Inside the traditional and colorful leather tanneries of Fez, Morocco
The city of Fez, the third largest city in Morocco, was founded in the 8th century and today has more than a million inhabitants. The city has a traditional distinct character called Fez el Bali, which has hardly changed in centuries. Located behind a high rampart, the medina has narrow, pedestrian alleys where hundreds of traders and artisans sell a range of products such as dates, fish, spices, copper vases, carpets and musical instruments. Fez is also famous for its leather goods, most of which come from the tanners' souk. The souk shelters three ancient leather tanneries, the largest and the oldest being the tannery of Chouara, which is nearly one thousand years old and is one of the most famous in the country with that of the Bab Debbagh gate in Marrakech.
The tanneries of Fez consist of many stone vases filled with a wide range of dyes and various liquids spread like a large palette of watercolors. Dozens of men, many of whom are standing waist-deep in dyes, work under the scorching sun. The tanneries process the skins of cows, sheep, goats and camels, transforming them into high-quality leather goods such as bags, coats, shoes, etc... All this is done by hand, without requiring the use of modern machinery, and the process has changed very little since medieval times, making these tanneries absolutely fascinating to visit.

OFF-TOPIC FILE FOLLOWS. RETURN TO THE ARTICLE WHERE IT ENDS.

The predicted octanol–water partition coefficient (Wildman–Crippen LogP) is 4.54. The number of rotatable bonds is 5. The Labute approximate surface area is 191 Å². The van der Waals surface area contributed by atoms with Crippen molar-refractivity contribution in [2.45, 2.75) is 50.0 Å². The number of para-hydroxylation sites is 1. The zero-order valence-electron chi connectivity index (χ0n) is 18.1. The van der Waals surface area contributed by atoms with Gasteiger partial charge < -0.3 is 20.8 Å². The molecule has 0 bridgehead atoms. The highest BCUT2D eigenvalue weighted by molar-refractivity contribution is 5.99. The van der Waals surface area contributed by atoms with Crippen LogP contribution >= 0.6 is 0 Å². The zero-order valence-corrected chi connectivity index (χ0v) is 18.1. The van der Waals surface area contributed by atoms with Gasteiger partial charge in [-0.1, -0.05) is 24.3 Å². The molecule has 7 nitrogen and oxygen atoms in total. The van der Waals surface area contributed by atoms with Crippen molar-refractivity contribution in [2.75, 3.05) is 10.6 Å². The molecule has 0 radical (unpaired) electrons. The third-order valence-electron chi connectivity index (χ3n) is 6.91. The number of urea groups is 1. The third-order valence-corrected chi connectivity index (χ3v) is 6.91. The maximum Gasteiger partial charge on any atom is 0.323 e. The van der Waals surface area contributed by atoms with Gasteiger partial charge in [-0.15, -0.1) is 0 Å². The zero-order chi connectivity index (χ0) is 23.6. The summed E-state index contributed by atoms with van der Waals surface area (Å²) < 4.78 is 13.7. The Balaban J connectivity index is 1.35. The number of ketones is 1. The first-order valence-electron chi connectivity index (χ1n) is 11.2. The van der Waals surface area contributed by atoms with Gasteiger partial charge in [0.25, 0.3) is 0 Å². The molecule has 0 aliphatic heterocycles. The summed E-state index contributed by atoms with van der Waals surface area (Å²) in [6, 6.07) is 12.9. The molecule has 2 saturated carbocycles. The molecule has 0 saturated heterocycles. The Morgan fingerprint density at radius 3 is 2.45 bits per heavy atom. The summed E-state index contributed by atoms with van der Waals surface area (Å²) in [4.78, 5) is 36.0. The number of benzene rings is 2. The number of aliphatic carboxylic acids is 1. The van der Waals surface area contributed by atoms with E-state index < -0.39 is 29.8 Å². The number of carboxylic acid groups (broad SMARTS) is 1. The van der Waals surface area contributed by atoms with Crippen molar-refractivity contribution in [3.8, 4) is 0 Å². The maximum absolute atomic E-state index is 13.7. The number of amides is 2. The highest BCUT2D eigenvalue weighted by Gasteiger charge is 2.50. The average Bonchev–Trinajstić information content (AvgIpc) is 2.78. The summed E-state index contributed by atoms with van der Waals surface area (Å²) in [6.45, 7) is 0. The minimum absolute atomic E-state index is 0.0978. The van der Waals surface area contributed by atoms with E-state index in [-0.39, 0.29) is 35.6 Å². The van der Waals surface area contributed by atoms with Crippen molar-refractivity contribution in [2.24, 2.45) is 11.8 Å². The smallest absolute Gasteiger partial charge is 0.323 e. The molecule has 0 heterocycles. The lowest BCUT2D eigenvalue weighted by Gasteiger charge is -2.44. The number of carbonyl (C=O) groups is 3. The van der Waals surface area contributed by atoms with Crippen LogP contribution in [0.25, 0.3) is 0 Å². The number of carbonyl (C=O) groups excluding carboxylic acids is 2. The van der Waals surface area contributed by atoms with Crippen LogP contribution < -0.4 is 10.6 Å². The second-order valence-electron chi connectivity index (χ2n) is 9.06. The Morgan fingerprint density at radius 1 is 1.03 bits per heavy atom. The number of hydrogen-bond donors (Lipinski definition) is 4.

At the Chouara tannery, the skins are first soaked in a mixture of cow urine, quicklime, water and salt. This caustic mixture helps to break down the resistance of the leather, detaching excess fat and flesh, and hair that has remained on it. The skins are soaked there for two to three days, after which the tanners manually remove excess hair and fat in order to prepare the hides for dyeing. The skins are then soaked in another set of tanks containing a mixture of water and pigeon droppings. Pigeon excrement contains ammonia which acts as a softening agent which allows the leathers to become malleable so that they can absorb the dye. The tanner uses his bare feet to knead the skins for up to three hours to obtain the desired flexibility.
The skins are then placed in dye pits containing natural plant dyes, such as poppy flower (red), indigo (blue), henna (orange), cedarwood (brown), mint ( green), and saffron (yellow). Other materials used for dyeing include pomegranate powder, which is rubbed on the skins to make them looser, and olive oil, which will make them shiny.
Once the leather is dyed, it is allowed to dry in the sun. The finished leather is then sold to other artisans who make the famous Moroccan slippers, as well as wallets, handbags and other leather accessories and products. Many of these products are making their way into European markets.
To get the best views of the tanneries (especially to take photos), you need to access the surrounding terraces of the leather shops. Just walk into one of the shops and request a visit, and the seller will give you an overview on how the skins are treated and tell you which dyes come from which plants. Pigeon droppings and cow urine produce a pungent odor so the guide will certainly provide you with sprigs of fresh mint to help you overcome the odor.